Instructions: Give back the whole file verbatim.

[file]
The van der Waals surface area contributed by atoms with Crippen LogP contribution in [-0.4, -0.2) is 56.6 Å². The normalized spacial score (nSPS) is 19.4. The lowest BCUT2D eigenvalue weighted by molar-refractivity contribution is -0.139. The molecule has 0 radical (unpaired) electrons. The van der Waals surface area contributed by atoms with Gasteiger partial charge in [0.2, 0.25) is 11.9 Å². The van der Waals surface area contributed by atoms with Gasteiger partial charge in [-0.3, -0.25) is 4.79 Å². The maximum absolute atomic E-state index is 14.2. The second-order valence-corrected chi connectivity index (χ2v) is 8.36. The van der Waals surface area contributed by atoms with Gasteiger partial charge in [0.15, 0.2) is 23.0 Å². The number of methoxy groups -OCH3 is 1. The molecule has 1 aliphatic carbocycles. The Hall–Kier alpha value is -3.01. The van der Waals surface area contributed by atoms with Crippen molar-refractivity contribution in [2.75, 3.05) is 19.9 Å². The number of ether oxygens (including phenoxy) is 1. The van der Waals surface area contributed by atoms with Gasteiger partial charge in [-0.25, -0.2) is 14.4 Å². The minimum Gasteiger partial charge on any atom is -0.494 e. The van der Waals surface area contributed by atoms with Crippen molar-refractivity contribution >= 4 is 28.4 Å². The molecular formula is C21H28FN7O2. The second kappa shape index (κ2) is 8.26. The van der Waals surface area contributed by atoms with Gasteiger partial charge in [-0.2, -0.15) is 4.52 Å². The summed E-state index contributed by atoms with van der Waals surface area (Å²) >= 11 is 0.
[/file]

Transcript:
The van der Waals surface area contributed by atoms with Crippen LogP contribution in [-0.4, -0.2) is 56.6 Å². The normalized spacial score (nSPS) is 19.4. The lowest BCUT2D eigenvalue weighted by molar-refractivity contribution is -0.139. The molecule has 0 radical (unpaired) electrons. The van der Waals surface area contributed by atoms with Gasteiger partial charge in [0.2, 0.25) is 11.9 Å². The van der Waals surface area contributed by atoms with Gasteiger partial charge in [-0.3, -0.25) is 4.79 Å². The maximum absolute atomic E-state index is 14.2. The second-order valence-corrected chi connectivity index (χ2v) is 8.36. The van der Waals surface area contributed by atoms with Gasteiger partial charge in [0.15, 0.2) is 23.0 Å². The number of methoxy groups -OCH3 is 1. The molecule has 1 aliphatic carbocycles. The Hall–Kier alpha value is -3.01. The van der Waals surface area contributed by atoms with Crippen molar-refractivity contribution in [2.75, 3.05) is 19.9 Å². The number of ether oxygens (including phenoxy) is 1. The van der Waals surface area contributed by atoms with Gasteiger partial charge in [-0.25, -0.2) is 14.4 Å². The minimum Gasteiger partial charge on any atom is -0.494 e. The van der Waals surface area contributed by atoms with Crippen molar-refractivity contribution >= 4 is 28.4 Å². The molecular formula is C21H28FN7O2. The second kappa shape index (κ2) is 8.26. The van der Waals surface area contributed by atoms with Gasteiger partial charge in [-0.2, -0.15) is 4.52 Å². The summed E-state index contributed by atoms with van der Waals surface area (Å²) >= 11 is 0.